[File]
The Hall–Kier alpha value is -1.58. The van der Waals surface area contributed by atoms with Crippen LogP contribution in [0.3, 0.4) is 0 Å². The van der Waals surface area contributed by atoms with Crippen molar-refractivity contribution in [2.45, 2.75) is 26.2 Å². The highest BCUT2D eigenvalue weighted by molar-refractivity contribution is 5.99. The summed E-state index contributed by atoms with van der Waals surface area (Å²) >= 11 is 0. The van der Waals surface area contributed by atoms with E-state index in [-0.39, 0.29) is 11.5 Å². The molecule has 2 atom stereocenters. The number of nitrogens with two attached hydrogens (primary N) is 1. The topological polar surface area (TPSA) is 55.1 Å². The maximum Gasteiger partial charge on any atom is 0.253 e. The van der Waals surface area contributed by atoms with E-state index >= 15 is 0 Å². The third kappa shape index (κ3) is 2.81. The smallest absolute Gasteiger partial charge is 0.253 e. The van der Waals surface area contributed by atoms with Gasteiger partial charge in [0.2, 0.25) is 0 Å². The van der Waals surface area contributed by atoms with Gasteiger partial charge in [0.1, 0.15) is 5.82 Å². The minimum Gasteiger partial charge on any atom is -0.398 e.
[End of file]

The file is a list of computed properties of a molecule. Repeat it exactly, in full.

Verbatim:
The Hall–Kier alpha value is -1.58. The van der Waals surface area contributed by atoms with Crippen LogP contribution in [0.3, 0.4) is 0 Å². The van der Waals surface area contributed by atoms with Crippen molar-refractivity contribution in [2.45, 2.75) is 26.2 Å². The highest BCUT2D eigenvalue weighted by molar-refractivity contribution is 5.99. The summed E-state index contributed by atoms with van der Waals surface area (Å²) >= 11 is 0. The van der Waals surface area contributed by atoms with E-state index in [-0.39, 0.29) is 11.5 Å². The molecule has 2 atom stereocenters. The number of nitrogens with two attached hydrogens (primary N) is 1. The topological polar surface area (TPSA) is 55.1 Å². The maximum Gasteiger partial charge on any atom is 0.253 e. The van der Waals surface area contributed by atoms with E-state index >= 15 is 0 Å². The third kappa shape index (κ3) is 2.81. The smallest absolute Gasteiger partial charge is 0.253 e. The van der Waals surface area contributed by atoms with Gasteiger partial charge in [0.2, 0.25) is 0 Å². The van der Waals surface area contributed by atoms with Gasteiger partial charge in [0.1, 0.15) is 5.82 Å². The minimum Gasteiger partial charge on any atom is -0.398 e.